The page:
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How anthropology helps us to evaluate stereotypes
The recent study on leadership shows that women have been enlightened and they are up to take their positions in leadership.
Anthropology refers to the study of human kind, his society and all that pertain them. Stereotype is where a person seems to conform to a widely accepted behavior type or attitude. According to the study carried recently on gender equality, it was found that differences between men and women occur naturally.
These are biological differences between the two sexes and each gender has its own unique characteristics. Other anthropologists view equality as the imagery where men seem to be strong and domineering. This is usually not the case because not all men are as strong as stereotypes argue.
In the study on roles of males, men are seen to be typically aggressive, less emotional and more logic oriented. Men are expected to behave in a manner such that everyone recognizes and expect the best from them as argued by (kottak 67). Being the head of the family, a man is committed to the family responsibility of providing and taking care of the homestead.
Women have been noted to be emotional, submissive, neat and children keepers. These gender stereotypes for women are less agreed as more women tend to defy their perceptions. Property ownership is no longer men’s achievement as women have been noted to own large business firms, as well. Proper management of large premises and organizations by women is another role that has been decentralized.
The study carried on an educational basis shows that there has been a considerable change where education has been centralized for both genders (MacLaury, Paramei and Dedrick 98). Women nowadays have equal chances of being educated unlike in the past where only men were supposed to be learned.
Human rights have been fighting for the girl child education. This has ensured that girls are given a chance to go to school. This has led to a tremendous increase in the number of females in higher levels of learning and in some courses they exceed the number of men.
Evaluation of our own western culture
Cultural studies of different people have noted different activities carried by given tribes depending with the level of interaction they have with other cultures. The mode of living distinguishes each community from others and makes it unique in one way or the other.
Culture has considerably been reserved by some tribes and communities although it is fading away in some others (kottak 67). Different occasions in each community are seen to be conducted in different manners and such occasions include marriage, circumcision and among others.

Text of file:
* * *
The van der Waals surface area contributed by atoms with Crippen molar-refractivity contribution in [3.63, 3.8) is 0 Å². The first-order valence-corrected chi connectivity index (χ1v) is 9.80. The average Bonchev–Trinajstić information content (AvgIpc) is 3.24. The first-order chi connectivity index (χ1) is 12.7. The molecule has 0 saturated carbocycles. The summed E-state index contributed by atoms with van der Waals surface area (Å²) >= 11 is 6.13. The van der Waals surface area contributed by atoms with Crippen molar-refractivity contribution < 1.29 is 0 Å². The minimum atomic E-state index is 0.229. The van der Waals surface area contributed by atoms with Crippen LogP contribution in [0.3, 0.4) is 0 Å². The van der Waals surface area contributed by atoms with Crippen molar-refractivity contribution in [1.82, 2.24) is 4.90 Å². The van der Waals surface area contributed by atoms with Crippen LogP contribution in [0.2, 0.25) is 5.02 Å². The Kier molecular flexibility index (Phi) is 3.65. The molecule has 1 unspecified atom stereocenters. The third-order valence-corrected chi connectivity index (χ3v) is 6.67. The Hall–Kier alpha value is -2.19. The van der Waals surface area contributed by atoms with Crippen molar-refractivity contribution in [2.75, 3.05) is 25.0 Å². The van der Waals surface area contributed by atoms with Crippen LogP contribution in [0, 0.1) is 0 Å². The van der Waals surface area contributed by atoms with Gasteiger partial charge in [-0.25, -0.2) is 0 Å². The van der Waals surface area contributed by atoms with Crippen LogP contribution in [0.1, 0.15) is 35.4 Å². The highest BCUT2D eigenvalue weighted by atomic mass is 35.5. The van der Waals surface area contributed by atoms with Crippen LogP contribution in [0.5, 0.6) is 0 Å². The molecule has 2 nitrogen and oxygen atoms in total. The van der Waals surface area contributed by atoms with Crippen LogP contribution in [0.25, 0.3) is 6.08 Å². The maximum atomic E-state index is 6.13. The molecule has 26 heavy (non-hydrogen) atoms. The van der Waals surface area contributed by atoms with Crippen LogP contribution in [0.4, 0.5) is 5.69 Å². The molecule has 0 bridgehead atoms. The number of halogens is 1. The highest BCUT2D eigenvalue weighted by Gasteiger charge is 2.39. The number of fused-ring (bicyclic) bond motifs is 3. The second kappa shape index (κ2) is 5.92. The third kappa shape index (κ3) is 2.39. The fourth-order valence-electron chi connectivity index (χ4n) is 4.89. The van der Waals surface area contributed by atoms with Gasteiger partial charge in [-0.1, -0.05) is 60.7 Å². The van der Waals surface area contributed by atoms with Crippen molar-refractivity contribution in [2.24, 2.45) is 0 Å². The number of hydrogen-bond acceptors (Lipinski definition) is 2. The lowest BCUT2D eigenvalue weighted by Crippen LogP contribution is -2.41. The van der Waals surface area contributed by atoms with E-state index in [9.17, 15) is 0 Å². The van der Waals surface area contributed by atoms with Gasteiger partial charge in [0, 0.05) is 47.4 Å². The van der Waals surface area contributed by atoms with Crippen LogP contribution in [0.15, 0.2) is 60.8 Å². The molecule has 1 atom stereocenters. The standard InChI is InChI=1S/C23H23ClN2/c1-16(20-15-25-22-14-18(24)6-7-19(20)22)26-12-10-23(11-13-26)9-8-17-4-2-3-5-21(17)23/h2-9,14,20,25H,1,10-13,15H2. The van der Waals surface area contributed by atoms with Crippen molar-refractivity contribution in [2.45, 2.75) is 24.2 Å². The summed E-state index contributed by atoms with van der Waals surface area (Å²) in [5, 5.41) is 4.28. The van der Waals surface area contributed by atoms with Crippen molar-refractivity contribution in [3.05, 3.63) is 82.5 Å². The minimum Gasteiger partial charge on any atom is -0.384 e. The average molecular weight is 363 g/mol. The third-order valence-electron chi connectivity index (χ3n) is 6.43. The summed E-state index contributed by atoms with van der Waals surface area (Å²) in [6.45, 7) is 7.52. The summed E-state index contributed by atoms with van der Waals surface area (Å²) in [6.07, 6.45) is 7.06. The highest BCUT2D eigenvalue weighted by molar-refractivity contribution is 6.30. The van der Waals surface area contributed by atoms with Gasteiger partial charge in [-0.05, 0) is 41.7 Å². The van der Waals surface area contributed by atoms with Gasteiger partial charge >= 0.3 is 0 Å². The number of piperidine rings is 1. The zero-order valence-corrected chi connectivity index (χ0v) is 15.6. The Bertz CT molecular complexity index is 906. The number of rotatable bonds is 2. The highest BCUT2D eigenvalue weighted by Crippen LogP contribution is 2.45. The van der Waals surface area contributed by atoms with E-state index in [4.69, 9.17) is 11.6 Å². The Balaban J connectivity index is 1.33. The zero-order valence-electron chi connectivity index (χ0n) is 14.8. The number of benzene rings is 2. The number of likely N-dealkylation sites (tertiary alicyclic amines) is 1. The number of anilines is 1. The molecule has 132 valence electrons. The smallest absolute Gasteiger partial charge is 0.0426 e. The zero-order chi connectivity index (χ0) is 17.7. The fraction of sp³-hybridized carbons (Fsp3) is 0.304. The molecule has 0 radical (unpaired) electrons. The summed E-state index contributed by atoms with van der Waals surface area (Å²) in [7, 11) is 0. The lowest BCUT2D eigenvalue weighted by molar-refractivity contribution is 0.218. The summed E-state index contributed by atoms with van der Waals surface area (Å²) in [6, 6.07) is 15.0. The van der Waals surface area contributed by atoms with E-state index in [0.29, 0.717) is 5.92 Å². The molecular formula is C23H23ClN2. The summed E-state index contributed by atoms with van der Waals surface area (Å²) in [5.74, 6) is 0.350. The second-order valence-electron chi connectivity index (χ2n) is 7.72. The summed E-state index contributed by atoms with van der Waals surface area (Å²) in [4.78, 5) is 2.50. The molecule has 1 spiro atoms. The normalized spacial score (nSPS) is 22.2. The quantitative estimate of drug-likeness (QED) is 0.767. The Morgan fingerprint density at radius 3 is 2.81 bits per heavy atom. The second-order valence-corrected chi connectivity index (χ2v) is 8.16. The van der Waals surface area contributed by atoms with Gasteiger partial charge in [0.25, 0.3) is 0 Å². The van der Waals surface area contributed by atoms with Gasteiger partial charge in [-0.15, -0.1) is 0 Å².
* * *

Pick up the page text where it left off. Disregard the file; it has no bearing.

Languages spoken by different communities widely vary as each community has its own accent. This has conformed people to accept each other and relate widely to one another in order to enhance communication. Community activities have been noted to increase and high rate of interaction at community level has moved to the peak.
Make relevant changes
The recent study on leadership shows that women have been enlightened and they are up to take their positions in leadership. Initially leadership was seen as men’s task, but nowadays women have shown their capabilities by challenging men. This has been taken positively in most communities, and more women are being encouraged to show their interest in higher positions in leadership as argued by (MacLaury, Paramei and Dedrick 88).
These enormous changes have been facilitated by high number of non- governmental organizations operating in the world. Their main task is to ensure that there is the uniform distribution of resources and to ensure that individual rights are not violated. They monitor governments’ allocation of funds to various projects mainly in remote areas. These projects include rural electrification, irrigation schemes and construction of bore holes.
Kottak, Conrad P. Mirror for Humanity: A Concise Introduction to Cultural Anthropology. London: McGraw-Hill, 2009. Print.
MacLaury, Robert E., Paramei Galina V, and Dedrick Don. Anthropology of Color: Interdisciplinary Multilevel Modeling. New York: John Benjamins Publishing Company, 2007. Print.